The effect of leave policies on increasing fertility: a systematic review



Thomas, Jac ORCID: 0000-0003-3413-662X, Rowe, Francisco ORCID: 0000-0003-4137-0246, Williamson, Paul ORCID: 0000-0002-8836-6570 and Lin, Eric S
(2022) The effect of leave policies on increasing fertility: a systematic review. Humanities and Social Sciences Communications, 9 (1).

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Abstract

<jats:title>Abstract</jats:title><jats:p>Low fertility is set to worsen economic problems in many developed countries, and maternity, paternity, and parental leave have emerged as key pro-natal policies. Gender inequity in the balance of domestic and formal work has been identified as a key driver of low fertility, and leave can potentially equalise this balance and thereby promote fertility. However, the literature contends that evidence for the effect of leave on fertility is mixed. We conduct the first systematic review on this topic. By applying a rigorous search protocol, we identify and review empirical studies that quantify the impact of leave policies on fertility. We focus on experimental or quasi-experimental studies that can identify causal effects. We identify 11 papers published between 2009 and 2019, evaluating 23 policy changes across Europe and North America from 1977 to 2009. Results are a mixture of positive, negative, and null impacts on fertility. To explain these apparent inconsistencies, we extend the conceptual framework of Lalive and Zweimüller (2009), which decomposes the total effect of leave on fertility into the “current-child” and “future-child” effects. We decompose these into effects on women at different birth orders, and specify types of study design to identify each effect. We classify the 23 studies in terms of the type of effect identified, revealing that all the negative or null studies identify the current-child effect, and all the positive studies identify the future-child or total effect. Since the future-child and total effects are more important for promoting aggregate fertility, our findings show that leave does in fact increase fertility when benefit increases are generous. Furthermore, our extensions to Lalive and Zweimüller’s conceptual framework provide a more sophisticated way of understanding and classifying the effects of pro-natal policies on fertility. Additionally, we propose ways to adapt the ROBINS-I tool for evaluating risk of bias in pro-natal policy studies.</jats:p>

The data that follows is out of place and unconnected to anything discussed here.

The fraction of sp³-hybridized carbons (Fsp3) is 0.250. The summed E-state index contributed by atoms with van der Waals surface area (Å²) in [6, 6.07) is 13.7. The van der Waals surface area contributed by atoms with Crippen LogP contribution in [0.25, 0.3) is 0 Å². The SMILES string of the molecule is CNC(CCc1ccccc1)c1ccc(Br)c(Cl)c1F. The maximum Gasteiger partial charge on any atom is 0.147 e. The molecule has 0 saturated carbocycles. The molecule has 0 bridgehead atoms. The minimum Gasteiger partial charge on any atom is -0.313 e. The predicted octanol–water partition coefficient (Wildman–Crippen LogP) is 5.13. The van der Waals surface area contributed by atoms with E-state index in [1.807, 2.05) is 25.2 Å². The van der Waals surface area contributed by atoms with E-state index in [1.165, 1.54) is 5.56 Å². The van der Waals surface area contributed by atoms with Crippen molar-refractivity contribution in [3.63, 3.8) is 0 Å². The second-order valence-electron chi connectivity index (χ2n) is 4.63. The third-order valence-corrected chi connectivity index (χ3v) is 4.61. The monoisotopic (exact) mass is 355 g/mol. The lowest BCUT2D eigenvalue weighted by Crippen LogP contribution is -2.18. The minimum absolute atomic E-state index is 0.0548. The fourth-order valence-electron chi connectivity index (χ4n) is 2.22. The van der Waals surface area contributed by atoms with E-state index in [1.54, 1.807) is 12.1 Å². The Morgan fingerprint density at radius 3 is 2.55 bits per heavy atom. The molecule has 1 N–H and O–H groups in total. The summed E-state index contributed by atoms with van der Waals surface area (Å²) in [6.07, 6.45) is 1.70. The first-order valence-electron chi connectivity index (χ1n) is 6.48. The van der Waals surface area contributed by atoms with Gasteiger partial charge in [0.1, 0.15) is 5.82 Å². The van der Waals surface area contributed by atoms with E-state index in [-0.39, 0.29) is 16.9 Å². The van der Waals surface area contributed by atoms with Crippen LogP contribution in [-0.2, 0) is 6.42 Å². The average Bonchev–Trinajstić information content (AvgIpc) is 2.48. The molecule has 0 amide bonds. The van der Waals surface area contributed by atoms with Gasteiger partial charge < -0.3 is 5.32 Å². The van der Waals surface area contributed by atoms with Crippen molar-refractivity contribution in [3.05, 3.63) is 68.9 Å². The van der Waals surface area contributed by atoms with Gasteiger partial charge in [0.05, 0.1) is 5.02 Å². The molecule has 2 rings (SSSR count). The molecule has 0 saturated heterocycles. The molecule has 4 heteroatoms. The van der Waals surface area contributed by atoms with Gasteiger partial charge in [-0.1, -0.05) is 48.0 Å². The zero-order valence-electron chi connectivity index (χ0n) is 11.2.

Item Type: Article
Divisions: Faculty of Science and Engineering > School of Environmental Sciences
Depositing User: Symplectic Admin
Date Deposited: 22 Aug 2022 07:50
Last Modified: 07 Sep 2022 20:12
DOI: 10.1057/s41599-022-01270-w
URI: https://livrepository.liverpool.ac.uk/id/eprint/3161803